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Research and Statistical Support

SAS Corner

By Dr. Karl Ho, Research and Statistical Support Services Manager

What's new in SAS 8.2? - Publishing in Portable Document Format*

Portable Document Format (PDF) is one of the most popular publishing formats on the Web. The benefits are many. You can post a PDF file on a site and let others download it and read it in the free Adobe Acrobat reader.  Since the files are platform-independent, they are portable to and readable in any machines. Another advantage of the PDF files is printer-readiness and the files are not subject to any corruption or post-production editing. All content, formats, and fonts are retained in the file.  Creating PDF files used to require Adobe Distiller. Until SAS 8.2. 

The newest version of SAS is equipped with two methods to generate SAS output in PDF files. Its new device drivers can directly export graphs into a separate PDF file.  On top of that, the Output Delivery System (ODS) is enhanced with more features that format and manage the output into PDF files.  This method allows more control on the formatting and other aspects in a PDF file such as author information, bookmarks, etc. Let's start by examining the PDF output using the direct export method and ODS.

I. Native Device Driver: PDF and PDFC

This method is simple and very easy to apply.  Just specifies the device driver DEVICE=PDF (or PDFC) in the GOPTIONS statement before running the PROC GCHART procedure,  just as follows:

  • FILENAME output "path:pie.pdf";
    /* Graphics procedure goes here */
  • The FILENAME statement specifies the location and name of the output file. The DEVICE= option in the GOPTIONS statement specifies a color PDF named pie.pdf be created. The following is the original SAS graph.

    Pie Chart: SUM of Sales by Region

    Check out the PDF output: Black and White | Color .  Download the free Adobe reader at it is not available at your machine   Other charts in PDF files:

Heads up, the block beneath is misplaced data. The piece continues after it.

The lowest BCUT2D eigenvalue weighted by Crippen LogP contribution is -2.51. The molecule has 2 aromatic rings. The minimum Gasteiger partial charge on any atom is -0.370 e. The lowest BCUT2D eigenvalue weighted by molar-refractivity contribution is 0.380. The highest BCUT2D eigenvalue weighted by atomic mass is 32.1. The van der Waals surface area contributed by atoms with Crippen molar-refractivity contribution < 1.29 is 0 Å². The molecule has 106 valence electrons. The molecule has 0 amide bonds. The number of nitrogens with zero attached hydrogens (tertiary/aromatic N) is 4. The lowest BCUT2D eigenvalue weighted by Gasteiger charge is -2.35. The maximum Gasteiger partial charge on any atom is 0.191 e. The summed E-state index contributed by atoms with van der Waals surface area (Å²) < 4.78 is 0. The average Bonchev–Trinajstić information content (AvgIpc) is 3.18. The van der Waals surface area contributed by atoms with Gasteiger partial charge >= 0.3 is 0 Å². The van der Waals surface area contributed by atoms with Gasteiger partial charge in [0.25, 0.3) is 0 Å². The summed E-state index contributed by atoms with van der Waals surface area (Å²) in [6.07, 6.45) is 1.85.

Contour plot
    3-D Block
    Bar chart

    II. Using ODS

    ODS allows more control over the format and subsidiary information of the PDF output file, including:

    • author's name

    • title

    • keywords

    • orientation (landscape or portrait)

    • fonts

    • margins

    • bookmarks

    The general syntax for ODS PDF setup is:

    ODS PDF FILE="filename.pdf";
    /* Procedures go here */

    The following program modified from a SAS sample program generates a multi-page report mixed with SAS output and charts:

    data sample;
    length Season Region $12.;
    do Season='Spring','Summer','Fall','Winter';
    do Region='North','East','South','Central','West';
    /***Using the ODS PDF destination to create output ***/
    options orientation=landscape;
    goptions reset=all ftext="Times";
    pattern1 value=solid color=cx994477;
    pattern2 value=solid color=cx997744;
    pattern3 value=solid color=cx449977;
    pattern4 value=solid color=cx447799;
    pattern5 value=solid color=cx774499;
    ods pdf file='c:\temp\multpage.pdf'
    AUTHOR="Karl Ho"
    SUBJECT="Sample PDF output"
    TITLE="Sales report"
    ods listing close;
    ods proclabel="Sales Volume";
    title1 "Sales Data";
    proc print;
    ods proclabel="Sales by Region";
    title1 "Sales by Region";
    proc freq; 
    ods proclabel="Sales Charts";
    title1 'Summer and Winter Sales';
    proc gchart data=sample;
    where season in('Summer' 'Winter');
    vbar3d region / sumvar=sales discrete group=season 
    patternid=midpoint cframe=cxe0e0e0
    description="Summer and Winter"
    midpoints="North" "East" "Central" "West" "South";
    ods proclabel="Sales Charts";
    title1 'Spring and Fall Sales';
    proc gchart data=sample;
    where season in('Spring' 'Fall');
    vbar3d region / sumvar=sales discrete group=season 
    patternid=midpoint cframe=cxe0e0e0
    description="Spring and Fall"
    midpoints="North" "East" "Central" "West" "South";
    ods pdf close;
    ods listing;
    Click here to view the output.

    The beauty of the new PDF output method is its simplicity. It is extremely easy to use and add on to an existing program. One can create a sample program and change the output location and filename for every new report. It is ideal for Web publishing since the PDF file is platform- and browser-independent, i.e. regardless Netscape or Microsoft Internet Explorer, as long as the Adobe Acrobat Reader or plug-in is installed.  And it is free, no additional proprietary software is needed. A caveat is the PDF output method is primarily designed for SAS graphics. It does not work in all text output procedures (e.g. PROC REPORT). For some of these procedures, some fine-tuning may be needed in order output can be ported into the PDF file. So far, I've encountered no problem in generating output using most procedures.  Again, your mileage may vary. Good luck PDFing.

    * Sample program and materials are extracted from the SAS Technical Report TS-659  (